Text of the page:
Date of Final Oral Examination (Defense)
Type of Culminating Activity
Doctor of Philosophy in Public Policy and Administration
Gregory Hill, Ph.D.
Stephanie L. Witt, Ph.D.
Richard Osguthorpe, Ph.D.
Justin Marlowe, Ph.D.
Physical facilities are essential for Idaho public school districts to fulfill their constitutional mandate “to establish and maintain a general, uniform and thorough system of public, free common schools.1 Because these physical facilities cost millions of dollars to construct, a common and prudent means of financing them is to borrow through the municipal bond market. Accessing the bond market to obtain these needed funds is an infrequent and complex process for most Idaho school districts and the administrators who are charged with carrying out these financings. For this purpose, school administrators look to the guidance of financial professionals to assist them. Prior to 2001, administrators were required to use a competitive sale (selection of an underwriter is done through an open bidding process) to issue their school district’s bonds. Following a 2001 policy change that made it permissible to use a negotiated sale (bonds are sold to a pre-selected underwriter), 73 bonds were issued using a negotiated sale using only an underwriter (financial professional acting as the broker who buys all the bonds and resales them to investors) and with no municipal advisor (financial professional who has a fiduciary duty to their municipal client). On August 2, 2006, the McCall-Donnelly School District used a request for proposal (RFP) to select a municipal advisor (MA) and at that MA’s recommendation the District used a competitive sale to issue its bonds. This was the first competitive sale since the policy change. Since then through 2016, there were 109 bonds issued with a mix of 75 negotiated and 34 competitive sales. First, this dissertation examines, with the aid of industry best practice and past scholarly research, whether there is a fiscal impact of competitive sales compared to negotiated sales using a dataset of all 194 Idaho school district bonds sales from 2001 through 2016. Second, this research seeks to understand the decision-making process school administrators undertake to issue their bonds. This is accomplished using an original survey that was sent to the entire population of Idaho school district administrators. Ultimately, this dissertation provides insight into the effects of Idaho’s shift to more negotiated sales and why administrators choose the financing methods they do.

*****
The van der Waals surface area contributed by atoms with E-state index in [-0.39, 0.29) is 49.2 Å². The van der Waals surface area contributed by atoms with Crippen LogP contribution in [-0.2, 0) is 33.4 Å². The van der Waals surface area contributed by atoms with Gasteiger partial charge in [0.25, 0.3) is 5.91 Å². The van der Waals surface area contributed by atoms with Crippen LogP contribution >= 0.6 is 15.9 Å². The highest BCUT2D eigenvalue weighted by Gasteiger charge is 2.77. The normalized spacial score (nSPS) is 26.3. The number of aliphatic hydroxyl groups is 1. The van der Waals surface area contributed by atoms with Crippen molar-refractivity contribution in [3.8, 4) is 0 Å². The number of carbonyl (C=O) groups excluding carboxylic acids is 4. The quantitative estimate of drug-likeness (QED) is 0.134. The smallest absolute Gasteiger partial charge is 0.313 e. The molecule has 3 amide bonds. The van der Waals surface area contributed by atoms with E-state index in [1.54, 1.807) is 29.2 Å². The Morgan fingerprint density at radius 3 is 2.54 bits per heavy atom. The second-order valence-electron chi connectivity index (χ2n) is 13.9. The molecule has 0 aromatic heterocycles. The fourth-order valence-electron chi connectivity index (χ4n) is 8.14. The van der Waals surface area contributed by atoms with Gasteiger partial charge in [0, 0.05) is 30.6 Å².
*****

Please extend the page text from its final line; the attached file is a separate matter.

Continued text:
1 Constitution of the State of Idaho; Article IX: Education and School Lands; Section 1. Legislature to Establish System of Free Schools.
Arial, Cameron Marcus, "Public Administrator Choice Idaho School District Finance Policy Observed" (2019). Boise State University Theses and Dissertations. 1516.